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Central New Mexico Community College's STEMulus Center is a partnership with Intel and will be open in Downtown Albuquerque in the fall.

Central New Mexico Community College’s STEMulus Center is a partnership with Intel and will be open in Downtown Albuquerque in the fall.

To coincide with the White House Maker Faire, Intel has announced an initiative to adopt six “Maker Cities” across the United States to encourage education, small-scale product design, development, and manufacturing efforts in those cities. The pilot program includes Santa Clara, CA and the surrounding Silicon Valley region; Folsom, CA; the Portland, OR Metro area; Chandler, AZ; Austin, TX; and the Albuquerque, NM Metro area. Intel will coordinate local partnerships, spearhead events and demonstration projects. According to the White House Press Office, “these efforts will highlight the opportunities for economic growth, workforce development and job creation that arise from a vibrant local maker scene.”

“We celebrate the maker in all of us and recognize the maker community as America’s future leaders,” said Carlos Contreras, Intel’s US Education Director. “Intel supports the Administration’s maker campaign to promote innovation, creativity and access to technology, which are key to increased opportunities for both individuals and for the United States in maintaining a globally competitive economy and inventing incredible things.”

CNM’s STEMulus Center

Central New Mexico Community College in Albuquerque is one of the institutions partnering with Intel on the program. As a part of the effort, the college is creating the STEMulus Center which will “provide accelerated educational opportunities; wrap-around support for aspiring entrepreneurs; and it will offer a maker space where state-of-the-art technology and labs can be accessed by the public to develop prototypes for business ventures,” according to their press release.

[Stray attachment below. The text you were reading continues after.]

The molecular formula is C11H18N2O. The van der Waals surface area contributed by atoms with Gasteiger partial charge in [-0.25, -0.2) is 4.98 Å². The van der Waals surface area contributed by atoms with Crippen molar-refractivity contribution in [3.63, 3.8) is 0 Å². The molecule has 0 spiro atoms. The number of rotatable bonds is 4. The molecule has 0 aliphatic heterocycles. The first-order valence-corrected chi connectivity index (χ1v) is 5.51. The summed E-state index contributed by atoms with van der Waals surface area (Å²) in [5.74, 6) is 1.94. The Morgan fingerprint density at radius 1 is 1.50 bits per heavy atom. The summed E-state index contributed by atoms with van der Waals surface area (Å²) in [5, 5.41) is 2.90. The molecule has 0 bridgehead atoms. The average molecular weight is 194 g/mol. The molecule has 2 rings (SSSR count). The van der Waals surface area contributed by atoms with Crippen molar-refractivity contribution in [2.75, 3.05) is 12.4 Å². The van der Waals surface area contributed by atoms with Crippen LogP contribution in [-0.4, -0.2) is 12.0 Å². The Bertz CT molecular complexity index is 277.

“CNM is very grateful for the generosity of Intel and the vision we share for the future,” said CNM President Katharine Winograd. “We believe the STEMulus Center has tremendous potential to boost the skills of our region’s workforce and add momentum to economic growth in central New Mexico.”

Mayor’s Maker Challenge

Intel and CNM are working together with the encouragement and collaboration of the City of Albuquerque. The city’s Mayor, Richard J. Berry, signed on to be part of the Mayors Maker Challenge, a White House initiative to encouraging mayors to challenge their peers to bolster Making in their own communities in order to spread access to tools, technologies, and education.

“Thanks to collaborations such as this, we are proud to be recognized as a maker city as part of this important national initiative,” said Mayor Berry. “I’ve pledged the city’s commitment to the Mayor’s Maker Challenge to encourage a larger maker movement in the city and a culture of innovation. I commend Intel and CNM for being on the forefront of this effort.”

Matt Richardson

Matt Richardson

Matt Richardson is a Brooklyn-based creative technologist, Contributing Editor at MAKE, and Resident Research Fellow at New York University’s Interactive Telecommunications Program (ITP). He’s the co-author of Getting Started with Raspberry Pi and the author of Getting Started with BeagleBone.


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